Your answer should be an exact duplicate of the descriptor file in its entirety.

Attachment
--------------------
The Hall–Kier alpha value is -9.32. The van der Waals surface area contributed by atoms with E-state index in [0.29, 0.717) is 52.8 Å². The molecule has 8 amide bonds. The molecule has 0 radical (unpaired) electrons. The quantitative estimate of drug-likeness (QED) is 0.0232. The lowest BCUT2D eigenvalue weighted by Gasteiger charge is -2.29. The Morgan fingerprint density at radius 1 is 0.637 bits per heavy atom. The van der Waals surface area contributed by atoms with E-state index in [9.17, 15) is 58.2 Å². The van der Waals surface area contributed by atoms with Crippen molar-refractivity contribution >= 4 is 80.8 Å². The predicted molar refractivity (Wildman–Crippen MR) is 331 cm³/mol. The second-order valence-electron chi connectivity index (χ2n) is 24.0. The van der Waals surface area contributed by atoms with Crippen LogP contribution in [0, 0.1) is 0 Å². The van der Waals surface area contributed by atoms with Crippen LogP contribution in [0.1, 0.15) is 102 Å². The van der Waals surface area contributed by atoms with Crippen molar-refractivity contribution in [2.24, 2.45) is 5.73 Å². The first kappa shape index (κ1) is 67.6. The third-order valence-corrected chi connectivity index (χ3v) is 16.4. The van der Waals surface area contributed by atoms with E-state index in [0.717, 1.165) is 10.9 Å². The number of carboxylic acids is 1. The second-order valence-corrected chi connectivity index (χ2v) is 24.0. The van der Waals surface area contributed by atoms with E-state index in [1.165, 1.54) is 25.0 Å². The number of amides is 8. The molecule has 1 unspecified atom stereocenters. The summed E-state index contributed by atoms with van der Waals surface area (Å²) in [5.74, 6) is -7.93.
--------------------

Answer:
The Hall–Kier alpha value is -9.32. The van der Waals surface area contributed by atoms with E-state index in [0.29, 0.717) is 52.8 Å². The molecule has 8 amide bonds. The molecule has 0 radical (unpaired) electrons. The quantitative estimate of drug-likeness (QED) is 0.0232. The lowest BCUT2D eigenvalue weighted by Gasteiger charge is -2.29. The Morgan fingerprint density at radius 1 is 0.637 bits per heavy atom. The van der Waals surface area contributed by atoms with E-state index in [9.17, 15) is 58.2 Å². The van der Waals surface area contributed by atoms with Crippen molar-refractivity contribution >= 4 is 80.8 Å². The predicted molar refractivity (Wildman–Crippen MR) is 331 cm³/mol. The second-order valence-electron chi connectivity index (χ2n) is 24.0. The van der Waals surface area contributed by atoms with Crippen LogP contribution in [0, 0.1) is 0 Å². The van der Waals surface area contributed by atoms with Crippen LogP contribution in [0.1, 0.15) is 102 Å². The van der Waals surface area contributed by atoms with Crippen molar-refractivity contribution in [2.24, 2.45) is 5.73 Å². The first kappa shape index (κ1) is 67.6. The third-order valence-corrected chi connectivity index (χ3v) is 16.4. The van der Waals surface area contributed by atoms with E-state index in [0.717, 1.165) is 10.9 Å². The number of carboxylic acids is 1. The second-order valence-corrected chi connectivity index (χ2v) is 24.0. The van der Waals surface area contributed by atoms with E-state index in [1.165, 1.54) is 25.0 Å². The number of amides is 8. The molecule has 1 unspecified atom stereocenters. The summed E-state index contributed by atoms with van der Waals surface area (Å²) in [5.74, 6) is -7.93.